“I would run into an African-American alum, they would say, ‘I got a great education there but the social experience was very, very hard,’” Peterson said.
Just after he became president, Peterson went to The Urban League, the Tacoma Ministerial Alliance and the Black Collective. He wanted black students to consider Bellarmine. Group leaders said the cost of tuition was prohibitive.
Enter Leo Hindery, Tacoma native. His dad sold shoes. He graduated from Bellarmine in 1965 and went on to become an communications mogul and political activist.
“Leo and I had talked about this. I went and met with him and asked him for several million dollars,” Peterson said. “I felt he was capable of it. He’d been very successful.”
An answer took more than a year.
“I knew how much this meant to him. Leo is one of the big outspoken people about the discrepancy between rich and poor,” Peterson said. “This is a big thing to him. He’s very aware of the privileges he has gotten.”
Peterson finally flew to San Francisco to meet Hindery for lunch, which turned into a 15-minute pitch as Hindery took a break between meetings.
“He just looked at me and said, ‘Jack, what do you need?’” Peterson made the same request. “He looked at me. He was doing math in his head. ‘I’ll give you $3.75 million and I want it to go for diversity. Under-privileged kids from a minority background.’”
The endowed scholarship, announced in 2000, helped double the amount of financial aid the school offered. Now about 31 percent of the student body is of color, including 9 percent Asian, 8 percent multi-racial, 7 percent black and 6 percent Hispanic.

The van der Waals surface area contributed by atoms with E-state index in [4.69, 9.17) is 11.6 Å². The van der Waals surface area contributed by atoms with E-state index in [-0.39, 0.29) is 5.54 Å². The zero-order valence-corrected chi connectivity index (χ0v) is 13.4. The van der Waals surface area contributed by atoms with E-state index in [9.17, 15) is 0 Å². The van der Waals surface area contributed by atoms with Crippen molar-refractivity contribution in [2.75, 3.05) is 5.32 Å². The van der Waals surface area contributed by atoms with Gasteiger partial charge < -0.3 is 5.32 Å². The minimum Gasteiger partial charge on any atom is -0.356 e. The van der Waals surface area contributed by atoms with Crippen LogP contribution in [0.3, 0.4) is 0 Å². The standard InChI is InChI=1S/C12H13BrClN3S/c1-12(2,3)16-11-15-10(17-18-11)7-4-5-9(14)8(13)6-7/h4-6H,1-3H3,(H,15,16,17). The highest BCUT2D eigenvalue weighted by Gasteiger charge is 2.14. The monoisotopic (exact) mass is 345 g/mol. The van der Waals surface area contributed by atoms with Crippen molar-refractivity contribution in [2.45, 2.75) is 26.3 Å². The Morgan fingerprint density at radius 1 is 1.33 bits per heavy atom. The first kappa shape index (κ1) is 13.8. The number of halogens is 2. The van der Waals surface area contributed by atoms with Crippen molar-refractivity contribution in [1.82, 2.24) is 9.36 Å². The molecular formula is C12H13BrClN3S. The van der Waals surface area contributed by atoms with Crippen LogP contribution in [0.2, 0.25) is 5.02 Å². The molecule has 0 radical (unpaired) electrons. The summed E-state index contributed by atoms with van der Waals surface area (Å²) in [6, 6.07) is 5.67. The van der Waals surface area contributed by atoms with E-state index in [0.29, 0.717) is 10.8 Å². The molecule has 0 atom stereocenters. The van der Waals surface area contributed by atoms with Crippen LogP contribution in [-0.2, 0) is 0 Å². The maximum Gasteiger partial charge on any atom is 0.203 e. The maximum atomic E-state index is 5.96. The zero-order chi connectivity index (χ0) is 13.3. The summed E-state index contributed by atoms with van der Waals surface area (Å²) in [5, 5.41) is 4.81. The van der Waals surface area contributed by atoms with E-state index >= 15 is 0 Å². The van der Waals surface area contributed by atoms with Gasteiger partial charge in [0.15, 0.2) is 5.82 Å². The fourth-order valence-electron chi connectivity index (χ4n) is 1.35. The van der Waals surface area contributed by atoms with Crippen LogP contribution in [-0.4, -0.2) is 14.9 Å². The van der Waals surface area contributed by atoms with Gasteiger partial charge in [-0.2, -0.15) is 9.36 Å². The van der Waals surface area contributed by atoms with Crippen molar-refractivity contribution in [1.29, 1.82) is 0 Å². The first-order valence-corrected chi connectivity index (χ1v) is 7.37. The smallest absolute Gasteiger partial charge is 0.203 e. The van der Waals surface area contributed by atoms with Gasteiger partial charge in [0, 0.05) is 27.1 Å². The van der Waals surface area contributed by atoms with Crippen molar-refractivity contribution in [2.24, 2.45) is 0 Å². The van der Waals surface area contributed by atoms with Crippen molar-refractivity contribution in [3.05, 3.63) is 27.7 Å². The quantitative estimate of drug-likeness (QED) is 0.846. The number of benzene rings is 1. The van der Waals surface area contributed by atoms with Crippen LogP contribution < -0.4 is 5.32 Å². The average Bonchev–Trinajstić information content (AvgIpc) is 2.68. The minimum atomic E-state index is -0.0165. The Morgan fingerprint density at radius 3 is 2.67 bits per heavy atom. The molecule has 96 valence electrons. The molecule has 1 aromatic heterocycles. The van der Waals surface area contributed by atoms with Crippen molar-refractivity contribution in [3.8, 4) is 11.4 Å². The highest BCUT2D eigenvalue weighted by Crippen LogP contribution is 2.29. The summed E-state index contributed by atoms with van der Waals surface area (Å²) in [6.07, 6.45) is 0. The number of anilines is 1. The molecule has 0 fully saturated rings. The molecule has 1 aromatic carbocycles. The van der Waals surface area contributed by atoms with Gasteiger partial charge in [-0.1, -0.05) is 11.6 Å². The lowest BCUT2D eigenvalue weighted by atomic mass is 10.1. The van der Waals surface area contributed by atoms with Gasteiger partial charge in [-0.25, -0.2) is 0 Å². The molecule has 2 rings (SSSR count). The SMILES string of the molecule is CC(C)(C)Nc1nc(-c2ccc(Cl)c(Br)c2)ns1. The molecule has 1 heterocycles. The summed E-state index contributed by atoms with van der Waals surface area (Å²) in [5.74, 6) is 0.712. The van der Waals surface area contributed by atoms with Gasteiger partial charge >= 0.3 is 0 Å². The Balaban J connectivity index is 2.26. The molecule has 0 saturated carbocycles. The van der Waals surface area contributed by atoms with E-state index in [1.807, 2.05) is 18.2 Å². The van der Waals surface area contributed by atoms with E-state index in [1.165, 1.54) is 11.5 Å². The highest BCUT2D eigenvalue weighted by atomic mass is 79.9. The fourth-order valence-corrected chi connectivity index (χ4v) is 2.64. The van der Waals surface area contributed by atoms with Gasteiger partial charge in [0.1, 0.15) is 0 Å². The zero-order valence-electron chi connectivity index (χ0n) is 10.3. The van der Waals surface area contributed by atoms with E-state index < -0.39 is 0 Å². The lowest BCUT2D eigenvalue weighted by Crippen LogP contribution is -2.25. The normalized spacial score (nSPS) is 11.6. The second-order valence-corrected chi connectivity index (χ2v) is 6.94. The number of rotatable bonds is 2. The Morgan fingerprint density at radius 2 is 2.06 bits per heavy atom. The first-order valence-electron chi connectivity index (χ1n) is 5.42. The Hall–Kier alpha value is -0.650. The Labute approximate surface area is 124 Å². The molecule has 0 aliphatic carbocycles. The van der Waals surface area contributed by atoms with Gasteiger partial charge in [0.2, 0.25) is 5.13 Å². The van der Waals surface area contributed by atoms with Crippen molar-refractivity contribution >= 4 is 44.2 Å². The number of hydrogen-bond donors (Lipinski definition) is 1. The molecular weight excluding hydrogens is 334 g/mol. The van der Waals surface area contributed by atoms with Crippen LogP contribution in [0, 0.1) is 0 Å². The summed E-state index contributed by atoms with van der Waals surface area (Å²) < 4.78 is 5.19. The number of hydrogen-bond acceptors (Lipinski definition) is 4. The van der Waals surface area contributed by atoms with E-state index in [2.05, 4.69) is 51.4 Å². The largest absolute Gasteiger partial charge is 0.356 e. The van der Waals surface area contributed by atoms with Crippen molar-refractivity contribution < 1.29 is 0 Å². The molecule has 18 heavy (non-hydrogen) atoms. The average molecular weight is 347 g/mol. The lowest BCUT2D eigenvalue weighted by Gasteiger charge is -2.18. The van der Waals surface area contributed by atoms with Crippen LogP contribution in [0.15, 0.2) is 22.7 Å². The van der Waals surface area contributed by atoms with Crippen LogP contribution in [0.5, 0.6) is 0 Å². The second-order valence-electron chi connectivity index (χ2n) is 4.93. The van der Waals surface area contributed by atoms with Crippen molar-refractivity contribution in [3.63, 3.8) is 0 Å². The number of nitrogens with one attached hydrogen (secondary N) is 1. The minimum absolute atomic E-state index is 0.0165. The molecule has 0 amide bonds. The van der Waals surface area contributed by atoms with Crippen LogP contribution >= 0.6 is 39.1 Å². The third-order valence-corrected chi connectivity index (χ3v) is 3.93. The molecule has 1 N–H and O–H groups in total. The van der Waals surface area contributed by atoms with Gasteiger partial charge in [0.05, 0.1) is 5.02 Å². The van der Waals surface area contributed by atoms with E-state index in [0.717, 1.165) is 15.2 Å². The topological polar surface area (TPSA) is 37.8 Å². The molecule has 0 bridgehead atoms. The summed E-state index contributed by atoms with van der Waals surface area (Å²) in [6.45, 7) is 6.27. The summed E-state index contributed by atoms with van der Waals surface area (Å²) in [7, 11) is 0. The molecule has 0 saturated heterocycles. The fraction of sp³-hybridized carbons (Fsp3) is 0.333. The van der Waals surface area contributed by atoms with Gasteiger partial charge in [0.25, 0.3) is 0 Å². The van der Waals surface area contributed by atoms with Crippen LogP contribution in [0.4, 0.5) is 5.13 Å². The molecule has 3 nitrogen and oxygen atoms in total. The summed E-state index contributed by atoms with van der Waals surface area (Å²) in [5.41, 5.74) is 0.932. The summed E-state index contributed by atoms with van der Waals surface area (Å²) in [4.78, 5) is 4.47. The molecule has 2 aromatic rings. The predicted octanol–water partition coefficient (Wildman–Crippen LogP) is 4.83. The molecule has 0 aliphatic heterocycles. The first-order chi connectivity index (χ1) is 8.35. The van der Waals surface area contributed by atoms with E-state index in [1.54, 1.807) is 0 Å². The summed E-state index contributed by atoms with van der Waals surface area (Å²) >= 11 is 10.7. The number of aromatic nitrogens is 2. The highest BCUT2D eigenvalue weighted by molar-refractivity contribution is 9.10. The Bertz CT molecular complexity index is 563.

“Education didn’t used to be a demarcation. It was the leveler,” Hindery said in a recent interview. “I didn’t have to persuade Jack what we were trying to do here. That’s why it was easy for me to give so much money.”
That’s the heart of Peterson’s pitch.
“Sometimes people misunderstand when someone has had some success in fundraising. They say you’ve talked someone into something they wouldn’t normally do. I haven’t had that experience,” Peterson said. “Generally what you’re doing is connecting something we do here, our mission, with a person’s deepest aspirations.”
Kathleen Cooper: 253-597-8546
JOHN R. PETERSON
Nickname: Goes by “Jack”
Family: Mary, 58; children Rurik, 34; Michael, 32; Matthew, 30; Jackie, 28; Damian, 25
Where did you grow up? On Seattle’s Capitol Hill.
Where do you live now? In North Tacoma, near UPS.
Education: Seattle Prep; bachelor’s from Yale; master’s from Seattle University
Hobbies: Hiking and backpacking. Exercise almost every day to stay in shape for that. Most recently went to the Pasayten Wilderness.
What are you reading? “Curriculum 21” by Heidi Hayes Jacobs
Profiles and awards
The News Tribune business team will profile the three winners of the University of Washington Tacoma Milgard School of Business 11th Annual Business Leadership Awards.
April 8: Business Leader of the Year: Luke Xitco, president and CEO of Tacoma’s Associated Petroleum Products.
April 15: Small-Business Leader of the Year: Tony G. Panagiotu, president of Panagiotu Pension Advisors of University Place.
Today: Nonprofit Business Leader of the Year: John R. Peterson, president of Bellarmine Preparatory School of Tacoma.
The winners will be honored at a dinner at 6 p.m. Tuesday at the Greater Tacoma Convention & Trade Center. Organized by the Milgard School of Business, the award program is sponsored by Heritage Bank and The News Tribune.
• 130 teachers and staff
• 1,014 students, 70 percent identifying as Catholic
• Annual operating budget: $15.7 million
• President’s salary: $107,000